The ephemeral quality of ice has long fascinated cultures and artists through history. Though the earliest civilisations of Canada and Greenland began to build snow shelters some 4000 years ago, the first known instance of ice being used in a decorative way is believed to have occurred in China. During the 17th century, fisherman working in the Chinese province of Heilongjiang froze water inside buckets then hollowed out the resulting blocks of ice, so that they could be used as candleholders. These can still be seen today at the Harbin International Ice and Snow Sculpture Festival, which dates back to 1897. Affording an impactful metaphor for temporality, and in a contemporary context, a fairly literal representation of climate change, in recent decades, the material in its physical state has appeared many times in Conceptual Art practices from around the globe. Exploring art’s fascination with ice, Something Curated takes a closer look at seven compelling examples.
Francis Alÿs, Paradox of Praxis 1 (Sometimes Making Something Leads to Nothing), 1997
Belgian-born Mexico-based artist Francis Alÿs is known for his use of metaphorical techniques to broach and critique complex political and social realities. His seminal work, Paradox of Praxis I (Sometimes Making Something Leads to Nothing), 1997, a four-minute fifty-nine-second long video, documents Alÿs pushing an enormous block of ice around Mexico City until it melts. During the process, as the ice block becomes smaller and smaller, Alÿs begins pushing it with his feet and hands until it consequently disappears. In total, Alÿs pushed the block of ice for nine hours before it melted. However, the final copy of the video was edited and condensed to just a few minutes. The work’s poetic appeal has proven to be compelling decades after its making, inviting interpretations that can be both disorienting and liberating.
Néle Azevedo, Minimum Monument, 2005-
Brazilian artist Néle Azevedo is best known for her work Minimum Monument, an ephemeral assembly of miniature ice figures. First exhibited in São Paulo in 2005, the installation, which Azevedo describes as an “urban art action,” has been presented in Paris, Belfast, Lima, and Porto. For each iteration, the artist creates hundreds of 20cm tall figures seated with their legs crossed and positions them together atop outdoor steps and in public spaces. The sculptures gradually trickle and pool into puddles as time passes, which initially was Azevedo’s way of critiquing public monuments and taking “into account the history of the defeated, the anonymous, to bring to light our mortal condition,” though with the intensifying climate crisis, the piece has acquired new significance.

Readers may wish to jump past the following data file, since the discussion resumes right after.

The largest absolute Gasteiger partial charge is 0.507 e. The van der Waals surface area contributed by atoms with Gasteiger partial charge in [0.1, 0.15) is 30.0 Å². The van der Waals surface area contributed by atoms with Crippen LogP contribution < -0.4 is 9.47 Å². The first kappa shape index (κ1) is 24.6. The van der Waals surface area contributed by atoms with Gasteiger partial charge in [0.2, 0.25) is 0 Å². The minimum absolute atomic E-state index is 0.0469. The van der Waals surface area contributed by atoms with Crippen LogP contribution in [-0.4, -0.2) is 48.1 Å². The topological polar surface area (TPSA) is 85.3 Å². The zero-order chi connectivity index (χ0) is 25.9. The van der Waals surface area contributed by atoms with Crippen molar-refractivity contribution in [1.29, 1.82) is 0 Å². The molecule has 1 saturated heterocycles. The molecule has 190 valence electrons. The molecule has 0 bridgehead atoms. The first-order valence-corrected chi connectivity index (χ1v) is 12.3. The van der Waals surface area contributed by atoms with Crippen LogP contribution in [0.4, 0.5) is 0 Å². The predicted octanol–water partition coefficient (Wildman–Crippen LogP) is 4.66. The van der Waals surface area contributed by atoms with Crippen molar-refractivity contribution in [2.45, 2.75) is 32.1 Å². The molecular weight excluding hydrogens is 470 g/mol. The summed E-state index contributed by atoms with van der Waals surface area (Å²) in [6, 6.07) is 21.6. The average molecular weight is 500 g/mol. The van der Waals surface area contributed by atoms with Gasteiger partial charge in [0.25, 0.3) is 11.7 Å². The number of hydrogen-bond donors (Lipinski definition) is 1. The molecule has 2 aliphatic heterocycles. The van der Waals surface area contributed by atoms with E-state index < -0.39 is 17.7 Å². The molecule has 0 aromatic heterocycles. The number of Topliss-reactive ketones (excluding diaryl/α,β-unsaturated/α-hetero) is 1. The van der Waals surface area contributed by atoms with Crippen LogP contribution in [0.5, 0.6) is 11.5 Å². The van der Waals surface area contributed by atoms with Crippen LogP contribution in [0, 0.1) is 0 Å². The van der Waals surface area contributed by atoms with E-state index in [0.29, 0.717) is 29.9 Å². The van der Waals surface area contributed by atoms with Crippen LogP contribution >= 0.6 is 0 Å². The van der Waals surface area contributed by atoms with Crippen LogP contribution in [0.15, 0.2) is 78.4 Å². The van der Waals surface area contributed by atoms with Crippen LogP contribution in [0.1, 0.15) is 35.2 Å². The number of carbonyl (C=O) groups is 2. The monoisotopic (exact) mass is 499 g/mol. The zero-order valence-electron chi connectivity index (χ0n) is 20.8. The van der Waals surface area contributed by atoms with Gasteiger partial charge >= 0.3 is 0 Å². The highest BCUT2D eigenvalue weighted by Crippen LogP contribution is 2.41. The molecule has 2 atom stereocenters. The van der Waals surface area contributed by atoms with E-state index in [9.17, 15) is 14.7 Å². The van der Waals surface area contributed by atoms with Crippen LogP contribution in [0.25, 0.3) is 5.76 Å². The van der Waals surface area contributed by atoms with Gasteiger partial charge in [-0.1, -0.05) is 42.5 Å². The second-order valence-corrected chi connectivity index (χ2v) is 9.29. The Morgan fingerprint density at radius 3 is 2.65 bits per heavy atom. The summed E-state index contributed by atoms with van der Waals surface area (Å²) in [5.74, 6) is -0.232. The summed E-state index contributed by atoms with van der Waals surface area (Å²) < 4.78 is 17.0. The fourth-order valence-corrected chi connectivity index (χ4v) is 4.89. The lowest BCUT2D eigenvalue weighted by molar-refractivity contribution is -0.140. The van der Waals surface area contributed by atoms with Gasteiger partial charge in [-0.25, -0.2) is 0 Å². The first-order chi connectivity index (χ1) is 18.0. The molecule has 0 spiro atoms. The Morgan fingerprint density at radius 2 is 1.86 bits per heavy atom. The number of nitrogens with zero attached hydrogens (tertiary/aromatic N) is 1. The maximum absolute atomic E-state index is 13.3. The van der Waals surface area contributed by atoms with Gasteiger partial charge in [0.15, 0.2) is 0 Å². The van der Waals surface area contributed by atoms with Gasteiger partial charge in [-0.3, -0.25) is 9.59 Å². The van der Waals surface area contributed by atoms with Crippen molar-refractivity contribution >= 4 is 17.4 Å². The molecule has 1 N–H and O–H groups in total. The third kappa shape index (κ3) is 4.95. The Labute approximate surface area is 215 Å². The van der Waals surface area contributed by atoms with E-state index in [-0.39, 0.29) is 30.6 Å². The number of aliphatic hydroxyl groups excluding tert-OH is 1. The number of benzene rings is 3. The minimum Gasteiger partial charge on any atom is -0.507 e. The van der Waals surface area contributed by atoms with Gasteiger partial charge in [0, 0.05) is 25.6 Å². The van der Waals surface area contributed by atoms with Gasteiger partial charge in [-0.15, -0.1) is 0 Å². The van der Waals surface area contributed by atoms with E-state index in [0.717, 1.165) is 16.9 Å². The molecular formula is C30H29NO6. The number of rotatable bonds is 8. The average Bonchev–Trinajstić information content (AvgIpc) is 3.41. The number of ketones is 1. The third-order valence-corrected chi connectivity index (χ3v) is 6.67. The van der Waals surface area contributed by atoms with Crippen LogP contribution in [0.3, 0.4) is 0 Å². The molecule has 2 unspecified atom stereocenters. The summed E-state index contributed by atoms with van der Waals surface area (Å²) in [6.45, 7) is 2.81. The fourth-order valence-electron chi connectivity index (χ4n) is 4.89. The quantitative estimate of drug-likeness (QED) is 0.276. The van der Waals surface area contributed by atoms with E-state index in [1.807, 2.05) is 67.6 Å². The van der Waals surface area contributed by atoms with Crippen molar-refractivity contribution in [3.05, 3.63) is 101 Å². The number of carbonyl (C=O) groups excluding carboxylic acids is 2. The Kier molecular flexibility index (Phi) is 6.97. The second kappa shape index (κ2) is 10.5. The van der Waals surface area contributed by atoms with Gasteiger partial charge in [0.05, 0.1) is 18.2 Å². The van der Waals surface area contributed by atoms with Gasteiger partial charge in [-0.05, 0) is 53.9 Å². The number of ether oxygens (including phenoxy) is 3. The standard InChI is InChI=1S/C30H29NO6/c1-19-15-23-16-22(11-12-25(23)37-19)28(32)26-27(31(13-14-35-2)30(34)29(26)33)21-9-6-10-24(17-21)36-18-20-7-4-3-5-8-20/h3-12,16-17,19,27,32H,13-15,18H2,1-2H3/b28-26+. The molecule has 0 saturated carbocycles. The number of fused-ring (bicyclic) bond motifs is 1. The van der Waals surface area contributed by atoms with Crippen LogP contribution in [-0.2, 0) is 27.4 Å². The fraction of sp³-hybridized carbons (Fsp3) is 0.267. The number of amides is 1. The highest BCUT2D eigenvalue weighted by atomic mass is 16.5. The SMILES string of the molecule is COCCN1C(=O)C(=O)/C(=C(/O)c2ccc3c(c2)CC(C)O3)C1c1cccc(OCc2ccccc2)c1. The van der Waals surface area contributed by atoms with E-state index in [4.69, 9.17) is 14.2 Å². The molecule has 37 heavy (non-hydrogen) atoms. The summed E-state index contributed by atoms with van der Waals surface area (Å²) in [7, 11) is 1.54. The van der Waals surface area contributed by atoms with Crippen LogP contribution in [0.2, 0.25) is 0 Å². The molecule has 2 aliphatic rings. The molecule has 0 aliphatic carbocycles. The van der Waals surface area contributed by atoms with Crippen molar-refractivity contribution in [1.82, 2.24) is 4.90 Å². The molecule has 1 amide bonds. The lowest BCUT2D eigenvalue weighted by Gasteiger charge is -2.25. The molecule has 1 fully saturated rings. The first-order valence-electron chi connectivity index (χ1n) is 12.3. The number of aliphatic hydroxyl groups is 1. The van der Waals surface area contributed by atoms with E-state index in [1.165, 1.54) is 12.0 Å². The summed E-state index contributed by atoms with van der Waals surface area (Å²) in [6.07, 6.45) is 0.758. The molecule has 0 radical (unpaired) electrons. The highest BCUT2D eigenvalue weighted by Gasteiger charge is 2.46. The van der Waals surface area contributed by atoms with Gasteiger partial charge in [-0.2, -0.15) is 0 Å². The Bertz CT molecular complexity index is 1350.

Martin Margiela, Spring/Summer 2006
Celebrated Belgian fashion designer Martin Margiela has maintained an enigmatic profile for decades, staying elusive aside from the chance appearance at an event or in print. In 2021, Margiela made his official foray into the art world with a solo exhibition of sculptures at Lafayette Anticipations in Paris, though his collections and fashion shows have always blurred the lines of art and design. Memorably, Maison Martin Margiela’s Spring/Summer 2006 collection featured necklaces, earrings, bracelets and belts strung with coloured ice cubes. The bright stage lights and the heat from the bodies of the models and audience melted the ice so that the dyed cubes ran down the models’ skin, colouring their white clothes and visually changing the collection as time unfolded.